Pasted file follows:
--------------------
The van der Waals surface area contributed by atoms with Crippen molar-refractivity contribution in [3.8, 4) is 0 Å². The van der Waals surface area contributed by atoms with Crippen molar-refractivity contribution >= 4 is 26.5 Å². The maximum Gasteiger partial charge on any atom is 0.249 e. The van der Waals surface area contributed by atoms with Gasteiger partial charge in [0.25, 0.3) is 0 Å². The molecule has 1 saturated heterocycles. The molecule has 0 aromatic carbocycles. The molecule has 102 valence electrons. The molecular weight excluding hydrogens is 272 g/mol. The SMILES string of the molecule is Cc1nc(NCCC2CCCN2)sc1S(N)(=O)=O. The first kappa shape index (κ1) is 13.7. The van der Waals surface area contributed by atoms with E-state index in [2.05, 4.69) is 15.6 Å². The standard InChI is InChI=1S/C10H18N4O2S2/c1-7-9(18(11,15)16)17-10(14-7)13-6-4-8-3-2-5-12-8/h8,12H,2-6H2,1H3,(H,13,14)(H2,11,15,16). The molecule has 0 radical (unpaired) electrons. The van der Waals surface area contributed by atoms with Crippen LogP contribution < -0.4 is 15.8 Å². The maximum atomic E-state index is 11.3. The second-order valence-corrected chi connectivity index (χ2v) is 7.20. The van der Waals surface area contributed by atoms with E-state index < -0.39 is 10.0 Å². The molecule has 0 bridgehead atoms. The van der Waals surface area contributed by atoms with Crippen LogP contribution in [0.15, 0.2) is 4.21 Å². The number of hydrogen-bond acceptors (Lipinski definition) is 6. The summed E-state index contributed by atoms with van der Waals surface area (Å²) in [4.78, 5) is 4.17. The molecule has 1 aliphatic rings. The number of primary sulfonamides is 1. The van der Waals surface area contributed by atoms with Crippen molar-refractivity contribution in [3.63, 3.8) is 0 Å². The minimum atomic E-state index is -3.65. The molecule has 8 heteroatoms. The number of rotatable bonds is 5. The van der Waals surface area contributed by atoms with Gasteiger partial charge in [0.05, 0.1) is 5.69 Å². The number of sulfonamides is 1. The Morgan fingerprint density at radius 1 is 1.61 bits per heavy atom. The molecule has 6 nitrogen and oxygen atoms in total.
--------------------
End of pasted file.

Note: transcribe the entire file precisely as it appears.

The van der Waals surface area contributed by atoms with Crippen molar-refractivity contribution in [3.8, 4) is 0 Å². The van der Waals surface area contributed by atoms with Crippen molar-refractivity contribution >= 4 is 26.5 Å². The maximum Gasteiger partial charge on any atom is 0.249 e. The van der Waals surface area contributed by atoms with Gasteiger partial charge in [0.25, 0.3) is 0 Å². The molecule has 1 saturated heterocycles. The molecule has 0 aromatic carbocycles. The molecule has 102 valence electrons. The molecular weight excluding hydrogens is 272 g/mol. The SMILES string of the molecule is Cc1nc(NCCC2CCCN2)sc1S(N)(=O)=O. The first kappa shape index (κ1) is 13.7. The van der Waals surface area contributed by atoms with E-state index in [2.05, 4.69) is 15.6 Å². The standard InChI is InChI=1S/C10H18N4O2S2/c1-7-9(18(11,15)16)17-10(14-7)13-6-4-8-3-2-5-12-8/h8,12H,2-6H2,1H3,(H,13,14)(H2,11,15,16). The molecule has 0 radical (unpaired) electrons. The van der Waals surface area contributed by atoms with Crippen LogP contribution < -0.4 is 15.8 Å². The maximum atomic E-state index is 11.3. The second-order valence-corrected chi connectivity index (χ2v) is 7.20. The van der Waals surface area contributed by atoms with E-state index < -0.39 is 10.0 Å². The molecule has 0 bridgehead atoms. The van der Waals surface area contributed by atoms with Crippen LogP contribution in [0.15, 0.2) is 4.21 Å². The number of hydrogen-bond acceptors (Lipinski definition) is 6. The summed E-state index contributed by atoms with van der Waals surface area (Å²) in [4.78, 5) is 4.17. The molecule has 1 aliphatic rings. The number of primary sulfonamides is 1. The van der Waals surface area contributed by atoms with Crippen molar-refractivity contribution in [3.63, 3.8) is 0 Å². The minimum atomic E-state index is -3.65. The molecule has 8 heteroatoms. The number of rotatable bonds is 5. The van der Waals surface area contributed by atoms with Gasteiger partial charge in [0.05, 0.1) is 5.69 Å². The number of sulfonamides is 1. The Morgan fingerprint density at radius 1 is 1.61 bits per heavy atom. The molecule has 6 nitrogen and oxygen atoms in total.